- First the basics, give your viewers bright images. This may seem obvious but I see a lot of dark photos. You may have a new, high-res monitor but the average viewer is on an older computer that may have a much dimmer, lower resolution screen. Appealing business images are usually bright and lively - even night scenes. If you look carefully you'll notice that what makes a beautiful dark photo is often the contrast within it. Avoid low-contrast, dark images.
- Give us sharply focused shots. Blurry images - unless the blur is being used as an effect - should be avoided. You don't want users squinting at the screen and wondering if their eyes going bad. Don't use pixellated images (the ones we've all seen with the jagged edges). This usually means that a small image was resized to be larger, which just makes each pixel bigger.
- Use the right resolution range for the web: 72-96 dpi. Higher resolution images look better but take longer to load. A good balance is 72-96 dpi at the proper dimensions to fit the layout. If you don't have Photoshop or a fancy image editor, free online editors like Pixlr.com work great.
- Crop to feature your subject. Images should have a clear point in terms of meaning. Minimize busy surroundings when taking photos (especially of people and objects) and crop out unnecessary parts of the images when using snapshots. I often see event photos where the photographer has captured a scene but the point of the image is the two people off to the side. Crop the image so that the people we're supposed to be interested in are at the center. Think of cropping as an art form and experiment with how different an image looks when cropped differently. Take a close look at major websites and begin to notice how carefully the images are cropped.
- Color coordination matters. While researching house painting, a painter friend pointed out to me that unless you're going to change the color of your roof you will want your new color scheme to match it - a fact frequently overlooked by people giddily holding paint swatches up to their walls and door frames. This applies to websites too. When choosing images, look at them side by side (or on top of) your website. Often times an image that looks great on it's own looks dreadful on your burgundy website. It's also a great idea to chose images with clothing or background elements that match your site colors - it leads to a more cohesive look.
- Now some psychology, have your subject look in to the camera. People are drawn to faces, that's why so many advertising images feature typically attractive faces with emotionally-open expressions. These types of images convey a welcoming, trustworthy feeling. If you're buying stock images, just be careful not to chose tired, cliche images - you know the ones. The multiracial group of people shaking hands with joyful fake expressions ... we've had enough of those.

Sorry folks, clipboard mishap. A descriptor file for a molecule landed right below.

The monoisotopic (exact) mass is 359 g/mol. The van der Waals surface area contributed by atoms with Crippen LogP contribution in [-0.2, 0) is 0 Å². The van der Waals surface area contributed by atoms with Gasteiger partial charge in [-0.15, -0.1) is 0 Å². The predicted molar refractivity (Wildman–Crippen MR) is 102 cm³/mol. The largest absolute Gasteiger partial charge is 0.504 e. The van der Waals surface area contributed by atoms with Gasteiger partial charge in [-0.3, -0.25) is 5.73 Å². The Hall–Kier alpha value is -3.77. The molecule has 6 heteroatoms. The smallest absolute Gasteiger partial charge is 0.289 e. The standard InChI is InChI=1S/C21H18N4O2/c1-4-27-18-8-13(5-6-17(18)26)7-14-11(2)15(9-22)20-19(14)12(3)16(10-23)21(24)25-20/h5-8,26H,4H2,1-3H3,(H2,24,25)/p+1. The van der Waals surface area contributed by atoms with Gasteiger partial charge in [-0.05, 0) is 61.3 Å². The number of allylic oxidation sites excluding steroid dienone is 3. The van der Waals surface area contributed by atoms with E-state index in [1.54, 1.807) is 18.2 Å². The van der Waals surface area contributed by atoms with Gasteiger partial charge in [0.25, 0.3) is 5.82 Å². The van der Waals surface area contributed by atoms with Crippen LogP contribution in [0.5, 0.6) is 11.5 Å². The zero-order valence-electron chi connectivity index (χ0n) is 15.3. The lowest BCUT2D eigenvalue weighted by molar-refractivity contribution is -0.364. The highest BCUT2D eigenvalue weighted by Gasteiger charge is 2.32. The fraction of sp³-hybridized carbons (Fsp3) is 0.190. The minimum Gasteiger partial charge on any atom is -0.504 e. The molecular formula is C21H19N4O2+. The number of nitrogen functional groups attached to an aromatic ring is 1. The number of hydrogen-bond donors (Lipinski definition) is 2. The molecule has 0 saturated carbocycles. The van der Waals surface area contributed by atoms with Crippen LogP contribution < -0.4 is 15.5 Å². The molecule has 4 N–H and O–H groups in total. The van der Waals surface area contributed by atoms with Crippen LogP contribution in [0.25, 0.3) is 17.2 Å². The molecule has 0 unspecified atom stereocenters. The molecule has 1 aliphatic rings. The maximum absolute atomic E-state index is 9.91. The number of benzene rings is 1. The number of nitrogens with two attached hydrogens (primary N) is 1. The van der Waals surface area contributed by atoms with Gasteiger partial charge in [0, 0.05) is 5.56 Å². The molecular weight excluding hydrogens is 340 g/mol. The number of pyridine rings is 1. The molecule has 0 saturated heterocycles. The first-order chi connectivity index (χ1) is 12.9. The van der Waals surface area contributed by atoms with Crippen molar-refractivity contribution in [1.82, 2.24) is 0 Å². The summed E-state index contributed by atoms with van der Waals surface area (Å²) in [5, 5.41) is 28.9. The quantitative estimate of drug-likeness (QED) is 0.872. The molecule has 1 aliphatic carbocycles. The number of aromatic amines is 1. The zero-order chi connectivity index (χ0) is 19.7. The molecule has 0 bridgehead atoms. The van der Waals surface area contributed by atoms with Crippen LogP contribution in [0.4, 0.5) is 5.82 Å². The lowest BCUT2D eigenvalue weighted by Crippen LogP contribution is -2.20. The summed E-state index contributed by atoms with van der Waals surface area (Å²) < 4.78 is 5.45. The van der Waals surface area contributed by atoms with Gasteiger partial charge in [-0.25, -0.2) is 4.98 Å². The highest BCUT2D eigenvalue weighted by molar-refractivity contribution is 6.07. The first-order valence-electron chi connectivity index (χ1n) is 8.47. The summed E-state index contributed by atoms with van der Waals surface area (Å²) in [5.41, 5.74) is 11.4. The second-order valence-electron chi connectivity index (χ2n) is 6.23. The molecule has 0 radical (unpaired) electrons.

- Show us the action. If you're posting photos of your tradeshow booth, we want to see the faces of your attendees and what they are interacting with - not the backs of a bunch of people huddled around a table. I think this is common because we can be a bit timid as photographers. Get in there! And if you're buying stock images, show people's faces as they do things, not just hands or backs of heads.
- Color matters ... again. Different colors (and shapes) appeal to different demographics. It's not as simple as cold or bold colors for men and warm or soft colors for women. Think about your target audience and visit the sites of major brands that cater to the same group. Colors can also elicit emotion. I once had a client say he wanted his site to have "warm" colors. When I sent the design sample in an off-white/beige/red palette he said that wasn't "it" so I asked him for a specific color he said green. He wanted welcoming, soothing colors that were warm in an emotional sense not warm in a temperature sense. Think about colors as a means of visual and emotional communication. For more on this topic see The Science Behind Colors In Marketing.
- Be stylistically consistent. Use images that are composed in the same - or at least similar - image styles. If you are adding an image to represent each of your ten service offerings, take the time to pick out ten images with the same sort of framing, focus, and colors. Jumping from a distance shot to a close up or from a face to a crowd might look fine individually but remember that the images will be viewed on the same page or one after another as the viewer navigates your site. You want a smooth, consistent flow.
- Choose imagery that reflects your brand. If you're selling skateboards to teenagers then grungy is cool but for most professional services you want to use images of clean, vibrant people in nice clothes. If you're audience includes parents, use images of clean, happy, laughing kids. Perhaps this is obvious but I mention it because I have gotten images to post of kids with dirty clothes and fingernails. That's not what you want your precious company image associated with.
That's just the tip of the iceberg as far as web imagery goes but I hope you'll find it useful and thought provoking. I'd love to hear your ideas too, feel free to add them to the Comments below. Thanks for your time and here's to making a better web for everyone.
Ame Stanko is the web developer/designer/graphic artist/geek behind Pixel Lava Interactive and has created hundreds of websites since she ventured on to the interwebs in 1997.